Local Mounties ditching pant stripes for union, higher pay
(Photo credit Shane MacKichan)
Some B.C. Mounties are continuing to cover the stripes on their pants to protest in support of a nationwide campaign for higher pay and a union for the RCMP.
“It started in North Vancouver and spread to the Sunshine Coast and now it’s all across the country,” said Brian Sauvé, an RCMP sergeant on leave and co-chair of the National Police Federation, which is awaiting a response from the federal government to its application to represent all RCMP members in Canada.
The federation is vying with the Mounted Police Professional Association to form a union that would represent rank-and-file members.
“I can’t say whether it’s every member, or 50 per cent, but it’s in Richmond, Burnaby, and other detachments are following suit,”Sauvé said of the decision by individual members to cover the yellow stripes on their uniform pants in solidarity with the campaign — while still serving their communities.
Sauvé called the protest a “grassroots movement and we support every member’s right to express their displeasure. And it’s a passive way of doing that.”
Sauvé did not know how long the protest would last.
According to the federation, officers are also using the silent protest to highlight pay discrepancies between Mounties and municipal police officers, and staffing shortages.
Sauvé said officers who participate in the protest could face discipline for being out of full uniform.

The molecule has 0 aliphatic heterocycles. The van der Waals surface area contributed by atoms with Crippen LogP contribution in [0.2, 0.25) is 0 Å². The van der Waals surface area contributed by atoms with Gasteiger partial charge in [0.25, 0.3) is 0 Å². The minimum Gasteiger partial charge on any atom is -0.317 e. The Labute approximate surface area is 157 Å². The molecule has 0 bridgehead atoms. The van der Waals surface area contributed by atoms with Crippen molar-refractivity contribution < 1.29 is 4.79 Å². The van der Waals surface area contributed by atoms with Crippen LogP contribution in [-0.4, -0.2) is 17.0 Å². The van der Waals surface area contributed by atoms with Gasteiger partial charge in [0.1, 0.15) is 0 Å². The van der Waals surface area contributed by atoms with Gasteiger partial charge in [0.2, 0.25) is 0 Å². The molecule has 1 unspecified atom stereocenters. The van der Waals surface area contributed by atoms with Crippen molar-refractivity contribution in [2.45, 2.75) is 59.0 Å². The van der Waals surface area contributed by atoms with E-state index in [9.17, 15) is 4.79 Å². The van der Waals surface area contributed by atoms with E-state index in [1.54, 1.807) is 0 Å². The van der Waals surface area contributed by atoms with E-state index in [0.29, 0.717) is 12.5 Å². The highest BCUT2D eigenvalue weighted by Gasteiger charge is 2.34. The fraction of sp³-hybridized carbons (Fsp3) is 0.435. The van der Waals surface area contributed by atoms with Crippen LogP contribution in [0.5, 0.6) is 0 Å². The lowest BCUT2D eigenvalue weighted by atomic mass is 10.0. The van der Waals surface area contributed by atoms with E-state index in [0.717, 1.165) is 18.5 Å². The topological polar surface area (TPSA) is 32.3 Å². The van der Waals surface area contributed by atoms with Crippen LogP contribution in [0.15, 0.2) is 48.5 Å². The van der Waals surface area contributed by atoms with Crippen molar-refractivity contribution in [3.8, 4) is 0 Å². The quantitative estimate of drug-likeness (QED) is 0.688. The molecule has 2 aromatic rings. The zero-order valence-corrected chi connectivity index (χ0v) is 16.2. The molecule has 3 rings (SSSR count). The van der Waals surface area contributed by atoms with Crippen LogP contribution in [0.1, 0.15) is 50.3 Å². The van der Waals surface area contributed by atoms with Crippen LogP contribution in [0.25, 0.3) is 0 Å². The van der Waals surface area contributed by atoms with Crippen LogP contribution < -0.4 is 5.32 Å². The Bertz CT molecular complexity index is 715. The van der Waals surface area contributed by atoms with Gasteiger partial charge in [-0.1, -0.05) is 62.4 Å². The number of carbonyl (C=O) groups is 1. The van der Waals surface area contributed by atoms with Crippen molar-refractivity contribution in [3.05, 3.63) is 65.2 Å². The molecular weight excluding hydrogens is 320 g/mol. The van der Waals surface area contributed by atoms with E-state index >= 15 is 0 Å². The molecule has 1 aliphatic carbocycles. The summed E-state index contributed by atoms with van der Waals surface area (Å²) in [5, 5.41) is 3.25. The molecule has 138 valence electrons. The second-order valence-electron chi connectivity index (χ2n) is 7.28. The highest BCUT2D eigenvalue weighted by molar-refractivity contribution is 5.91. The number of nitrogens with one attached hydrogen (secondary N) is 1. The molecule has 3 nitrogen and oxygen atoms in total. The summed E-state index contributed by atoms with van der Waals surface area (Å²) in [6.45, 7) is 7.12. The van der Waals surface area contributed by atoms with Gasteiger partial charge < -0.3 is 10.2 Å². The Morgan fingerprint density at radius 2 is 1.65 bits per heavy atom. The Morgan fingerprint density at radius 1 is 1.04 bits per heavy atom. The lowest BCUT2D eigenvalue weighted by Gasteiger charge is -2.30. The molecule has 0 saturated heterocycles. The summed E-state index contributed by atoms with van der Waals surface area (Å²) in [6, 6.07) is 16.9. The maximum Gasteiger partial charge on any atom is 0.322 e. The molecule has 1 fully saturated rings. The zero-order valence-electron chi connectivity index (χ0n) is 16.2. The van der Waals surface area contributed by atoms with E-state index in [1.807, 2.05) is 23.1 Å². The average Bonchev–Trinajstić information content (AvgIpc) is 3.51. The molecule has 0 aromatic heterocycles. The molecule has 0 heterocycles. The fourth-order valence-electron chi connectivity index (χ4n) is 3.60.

The federation said members are frustrated by several things, including an eight-year “effective pay freeze, lack of resources to better manage risk, rising detachment attrition rates and “inconsistent ... use of the disciplinary process.”
Public Safety Minister Ralph Goodale recently announced retroactive salary hikes for the RCMP (a 1.25-per-cent raise effective Jan. 1, 2015, a 1.25-per-cent raise effective Jan. 1, 2016, and a 2.3-per-cent market adjustment effective April 1, 2016).
However, the federation said in a statement that the pay increase “does very little” for its members.
The Supreme Court of Canada ruled two years ago that RCMP officers have the right to unionize. The federal government passed Bill C-7, which would pave the way for a labour relations regime in the RCMP.
However, a Senate committee identified major weaknesses in the legislation, and sent the bill back to the House of Commons. The government has yet to redraft it.
— with a file from Victoria Times Colonist